By Medicover Hospitals / 9 Feb 2021
Ear bleeding is drainage from the ear that contains blood. The discharge can be a combination of pus, wax, fluid, and blood. While other potential causes exist, a ruptured or perforated eardrum is the most common cause of bleeding from the ear.
- What is ear bleeding?
- When to visit a Doctor?
- Prevention and Home Remedies
What is ear bleeding?
If your ear is bleeding, it could be from something, from something stuck inside to a torn eardrum. You may have bleeding from the outer, middle, or inner part of your ear. It is a symptom of many injuries and conditions. Depending on the cause, you may also have other symptoms such as earache, fever, hearing loss, facial paralysis, dizziness, or ringing in the ear. A ruptured or perforated eardrum means there is a tear or defect in the delicate eardrum, also known as the tympanic membrane. When your eardrum ruptures, you may experience hearing loss.
There are some causes of bleeding in the ear. Some of these can be concerned. Various conditions or injuries can cause bleeding in the ear. There are specific signs in each of these, which will help the doctor identify the underlying cause.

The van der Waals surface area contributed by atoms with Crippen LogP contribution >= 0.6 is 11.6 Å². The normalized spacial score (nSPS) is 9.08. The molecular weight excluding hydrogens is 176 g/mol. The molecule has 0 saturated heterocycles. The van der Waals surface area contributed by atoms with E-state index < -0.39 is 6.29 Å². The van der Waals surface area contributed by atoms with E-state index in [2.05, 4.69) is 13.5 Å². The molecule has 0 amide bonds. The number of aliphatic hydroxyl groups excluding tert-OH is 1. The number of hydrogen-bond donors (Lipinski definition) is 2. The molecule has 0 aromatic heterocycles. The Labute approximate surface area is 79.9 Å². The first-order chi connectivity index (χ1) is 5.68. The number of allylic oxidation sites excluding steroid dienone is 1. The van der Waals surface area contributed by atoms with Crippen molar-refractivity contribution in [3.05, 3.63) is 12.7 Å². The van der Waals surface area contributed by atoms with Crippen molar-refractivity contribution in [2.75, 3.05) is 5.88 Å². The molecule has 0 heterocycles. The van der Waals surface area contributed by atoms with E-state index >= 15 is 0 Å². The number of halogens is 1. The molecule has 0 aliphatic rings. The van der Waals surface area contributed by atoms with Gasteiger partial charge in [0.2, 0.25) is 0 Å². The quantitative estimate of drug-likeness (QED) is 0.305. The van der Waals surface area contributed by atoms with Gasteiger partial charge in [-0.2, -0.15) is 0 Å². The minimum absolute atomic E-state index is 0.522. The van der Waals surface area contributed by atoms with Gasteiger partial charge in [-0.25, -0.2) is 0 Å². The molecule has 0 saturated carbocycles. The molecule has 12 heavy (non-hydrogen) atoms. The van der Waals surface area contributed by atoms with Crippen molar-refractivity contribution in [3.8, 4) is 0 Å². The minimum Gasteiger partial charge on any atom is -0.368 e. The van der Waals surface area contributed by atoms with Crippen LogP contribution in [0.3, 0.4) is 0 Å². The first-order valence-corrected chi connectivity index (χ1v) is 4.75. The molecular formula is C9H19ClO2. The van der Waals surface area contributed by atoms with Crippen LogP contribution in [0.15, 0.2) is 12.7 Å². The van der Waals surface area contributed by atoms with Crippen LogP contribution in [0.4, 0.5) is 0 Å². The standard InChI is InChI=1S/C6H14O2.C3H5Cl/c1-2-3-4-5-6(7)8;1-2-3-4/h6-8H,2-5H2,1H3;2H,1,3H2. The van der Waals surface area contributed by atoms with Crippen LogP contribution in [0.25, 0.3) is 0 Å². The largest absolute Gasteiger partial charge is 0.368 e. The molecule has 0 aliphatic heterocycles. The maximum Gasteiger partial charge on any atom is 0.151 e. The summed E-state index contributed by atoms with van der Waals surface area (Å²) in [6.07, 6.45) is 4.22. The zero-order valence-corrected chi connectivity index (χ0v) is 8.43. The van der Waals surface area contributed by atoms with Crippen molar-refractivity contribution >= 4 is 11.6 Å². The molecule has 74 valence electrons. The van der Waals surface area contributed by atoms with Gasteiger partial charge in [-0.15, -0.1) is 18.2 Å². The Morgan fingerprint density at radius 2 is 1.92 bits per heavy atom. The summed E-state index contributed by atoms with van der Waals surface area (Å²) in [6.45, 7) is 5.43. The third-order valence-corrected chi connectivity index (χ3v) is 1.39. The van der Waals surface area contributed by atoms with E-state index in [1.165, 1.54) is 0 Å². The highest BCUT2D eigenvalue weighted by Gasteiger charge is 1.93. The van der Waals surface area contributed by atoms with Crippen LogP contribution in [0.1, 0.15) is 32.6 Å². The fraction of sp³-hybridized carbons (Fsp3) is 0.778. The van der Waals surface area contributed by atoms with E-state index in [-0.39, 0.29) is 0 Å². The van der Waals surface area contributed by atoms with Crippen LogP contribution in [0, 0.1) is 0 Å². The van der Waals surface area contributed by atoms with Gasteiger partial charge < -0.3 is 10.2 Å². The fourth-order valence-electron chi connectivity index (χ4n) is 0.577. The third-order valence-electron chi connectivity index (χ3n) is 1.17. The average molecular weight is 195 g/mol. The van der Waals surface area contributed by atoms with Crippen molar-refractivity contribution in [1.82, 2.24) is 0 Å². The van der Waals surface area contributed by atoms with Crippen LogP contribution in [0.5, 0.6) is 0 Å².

Broken or torn eardrum:
A tear or puncture in the eardrum can also cause symptoms such as:
- pain or discomfort in the ear
- hearing loss
- ringing in the ear
- a spinning sensation, known as vertigo
- nausea or vomiting caused by vertigo
Ear infections are more common in children than in adults, although people of any age can be affected. In any part of the ear, such infections can happen. Middle and outer ear infections can cause bleeding from the ear beside the following signs:
- Discharge from the ear
- Changes in hearing
- Neck pain
The sensation of popping ears is common as altitude changes. As a result of sudden changes in pressure and height from events such as swimming or flying, barotrauma is a more serious injury to the ear. In addition to bleeding from the ear, the following may be signs of barotrauma:
Barotrauma signs begin almost immediately after a rapid change in pressure.
- Pressure in the ears
- Hearing loss